55 Freedman’s Bureau Schools

56 Freedman’s School

57 Johnson and the Freedmen’s Bureau Johnson vetoed the renewal of the Freedmen’s Bureau Said it was no longer necessary because wartime conditions had ended Becomes a big battle between Johnson and the Radical Republicans

58 Civil Rights Act (1866)

59 Guarantees civil rights to blacks Vetoed by Johnson Radicals override him Shows Radicals are now in charge of Reconstruction

60 Freedmen’s Bureau Radical Republicans pass a revised version of this bill


62 “Radical” Reconstruction Designed to help African-Americans more than either Lincoln or Johnson’s plans Punished the South

63 14 th Amendment

64 Granted African-Americans citizenship Gives blacks equal protection under the law KEY: Native Americans are not considered citizens under the 14 th Amendment

65 South Divided into 5 Military Districts

66 Reconstruction Act (1867) Creates 5 military districts in the South All states must ratify the 14 th Amendment All states must guarantee blacks the right to vote

67 Reconstruction Act (1867) Johnson tries to veto this but is overridden

68 South’s Reaction to the Reconstruction Act Thought it was unfair – Blacks couldn’t vote in all northern states so why were they allowed to in the South Hated seeing Union military leaders in the South making sure the Reconstruction Act was enforced

69 When States Were Admitted Back into the Union

70 15 th Amendment

71 Gave African-Americans the right to vote

72 Blacks Voting

73 The 15 th Amendment: Idealized

74 Depicting That All Men Could Vote

75 Voting Was Not Always an Easy Process


77 Carpetbaggers

78 Northerners who came South during Reconstruction to profit financially White Republican Many are elected to office

79 Scalawags

80 White Southerners who voted Republican Most hated group in the South – Seen as being treasonous


82 African Americans during Reconstruction A visible minority

83 Blacks Were Politically Active Served in government in the local, state, and federal levels Voted in large numbers – Republican – Seen as the “Party of Lincoln”

84 From the plantation to the Senate… Most blacks were not prepared for these positions

85 Blanche Bruce

86 Hiram Revels

87 Black Politicians Create many programs designed to help African-Americans ISSUE: leads to taxes being raised

88 Black Politicians By the end of Reconstruction: – 16 Black Congressmen – 600 Black state legislators – 18 served as Lieutenant Governors, Treasurers, or Secretaries of State – Several hundred- local leadership roles Justice of the Peace School superintendents Mayors Country Commissioners Sheriffs

89 “Negro Supremacy”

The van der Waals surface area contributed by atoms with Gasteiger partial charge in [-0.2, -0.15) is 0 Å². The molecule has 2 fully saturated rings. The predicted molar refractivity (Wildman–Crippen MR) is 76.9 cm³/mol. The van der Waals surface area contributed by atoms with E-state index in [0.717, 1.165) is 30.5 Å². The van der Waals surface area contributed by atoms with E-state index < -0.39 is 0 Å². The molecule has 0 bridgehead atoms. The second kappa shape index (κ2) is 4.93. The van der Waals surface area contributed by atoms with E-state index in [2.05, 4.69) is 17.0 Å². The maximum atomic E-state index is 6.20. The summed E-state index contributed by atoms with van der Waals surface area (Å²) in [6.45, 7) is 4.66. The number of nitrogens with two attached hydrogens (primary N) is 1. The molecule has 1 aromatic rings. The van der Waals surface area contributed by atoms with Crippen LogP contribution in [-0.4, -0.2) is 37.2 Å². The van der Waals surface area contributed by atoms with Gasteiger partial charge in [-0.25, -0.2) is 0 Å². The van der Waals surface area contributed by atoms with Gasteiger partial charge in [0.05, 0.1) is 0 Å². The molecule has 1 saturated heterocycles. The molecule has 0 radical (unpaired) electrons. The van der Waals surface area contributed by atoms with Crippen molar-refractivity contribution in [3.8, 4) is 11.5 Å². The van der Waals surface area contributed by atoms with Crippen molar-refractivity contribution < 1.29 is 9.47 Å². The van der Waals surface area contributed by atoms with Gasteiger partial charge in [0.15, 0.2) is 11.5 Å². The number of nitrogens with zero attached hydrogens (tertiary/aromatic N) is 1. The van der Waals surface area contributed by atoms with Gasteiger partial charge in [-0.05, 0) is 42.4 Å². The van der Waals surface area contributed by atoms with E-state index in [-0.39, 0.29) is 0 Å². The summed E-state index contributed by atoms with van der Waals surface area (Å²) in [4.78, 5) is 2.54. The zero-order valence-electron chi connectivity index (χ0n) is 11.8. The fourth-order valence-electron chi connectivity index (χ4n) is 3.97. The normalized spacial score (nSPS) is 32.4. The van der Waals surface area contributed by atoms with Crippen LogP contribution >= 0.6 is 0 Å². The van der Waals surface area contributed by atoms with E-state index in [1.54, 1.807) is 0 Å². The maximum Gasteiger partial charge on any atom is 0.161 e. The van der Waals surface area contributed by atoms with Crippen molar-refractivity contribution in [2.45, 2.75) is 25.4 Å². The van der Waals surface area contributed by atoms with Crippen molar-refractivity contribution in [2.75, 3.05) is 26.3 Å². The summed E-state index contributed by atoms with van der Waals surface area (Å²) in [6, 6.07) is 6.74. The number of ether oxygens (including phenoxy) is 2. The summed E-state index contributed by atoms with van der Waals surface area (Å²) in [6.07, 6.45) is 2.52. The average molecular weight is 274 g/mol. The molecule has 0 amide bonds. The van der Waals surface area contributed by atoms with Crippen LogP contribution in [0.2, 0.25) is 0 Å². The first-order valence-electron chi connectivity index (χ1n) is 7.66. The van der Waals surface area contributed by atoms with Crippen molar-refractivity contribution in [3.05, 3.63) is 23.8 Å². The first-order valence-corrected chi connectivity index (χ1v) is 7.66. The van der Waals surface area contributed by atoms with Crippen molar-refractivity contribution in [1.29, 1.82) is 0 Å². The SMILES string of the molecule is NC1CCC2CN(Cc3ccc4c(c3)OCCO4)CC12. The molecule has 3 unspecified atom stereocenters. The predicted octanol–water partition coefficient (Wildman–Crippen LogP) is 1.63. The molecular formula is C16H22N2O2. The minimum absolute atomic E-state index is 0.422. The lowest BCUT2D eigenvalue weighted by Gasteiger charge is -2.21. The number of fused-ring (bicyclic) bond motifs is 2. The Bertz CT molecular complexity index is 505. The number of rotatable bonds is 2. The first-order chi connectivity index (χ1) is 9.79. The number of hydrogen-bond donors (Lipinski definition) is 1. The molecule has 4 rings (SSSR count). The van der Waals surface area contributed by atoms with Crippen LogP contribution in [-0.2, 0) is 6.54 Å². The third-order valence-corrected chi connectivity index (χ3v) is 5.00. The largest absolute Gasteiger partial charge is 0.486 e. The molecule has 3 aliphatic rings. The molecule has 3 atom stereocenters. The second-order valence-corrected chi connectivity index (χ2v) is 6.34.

90 Stereotype created by racist whites Fear tactic to get Southerners to come together to support white Democrats Components taken from slavery: – Blacks are brutes – Black men want to rape white women – Do you want to trust black men with a gun?

91 The Brute

92 Stereotype of Negro Supremacy


94 Life for African Americans in the South Most worked agricultural jobs – Sharecropping – Tenant farming – Crop-lien system

95 Example of Sharecropping

96 Sharecropping Plantations are broken up into smaller plots Blacks work land Split profits 50/50 with owner of land Owner provides: – Land, seeds, farming tools, etc. Blacks provide labor

97 Tenant Farmers

98 Similar to sharecropping BUT blacks have something to contribute besides labor 75/25 split of profits

99 A Different Look Than Slavery?

100 Living Quarters


102 Crop Lien System Whites loan money to blacks to buy supplies, etc. Was to be paid back when crops were harvested

103 Crop Lien System ISSUE: What happens if a farmer has a bad year?

104 Crop Lien System Keeps blacks in a cycle of poverty Not allowed to move if they owed money


106 Rise of White Supremacist Organizations Ku Klux Klan (KKK) Knights of the White Magnolia Goal of these groups was to restore white supremacy in the South through any means necessary

107 Birth of a Nation 1915 How is Reconstruction portrayed? How are blacks acting? What stereotypes are they conforming to?

108 KKK


110 KKK Used Terror to Achieve Their Goals

111 KKK= Voter Intimidation

112 KKK Social club founded in 1866 Hated Republicans Goal: Get Democrats in office

113 KKK Used voter intimidation to achieve their goal Blacks, Catholics, carpetbaggers, scalawags

114 KKK Their tactics work Leads to the emergence of “Redeemer” governments throughout the South – Conservative, white, Democratic leaders

115 Civil Rights Act 1875 Guaranteed blacks equal treatment in: – Public accommodation – Public transportation – Said blacks could serve on juries

116 Reaction to the Civil Rights Act of 1875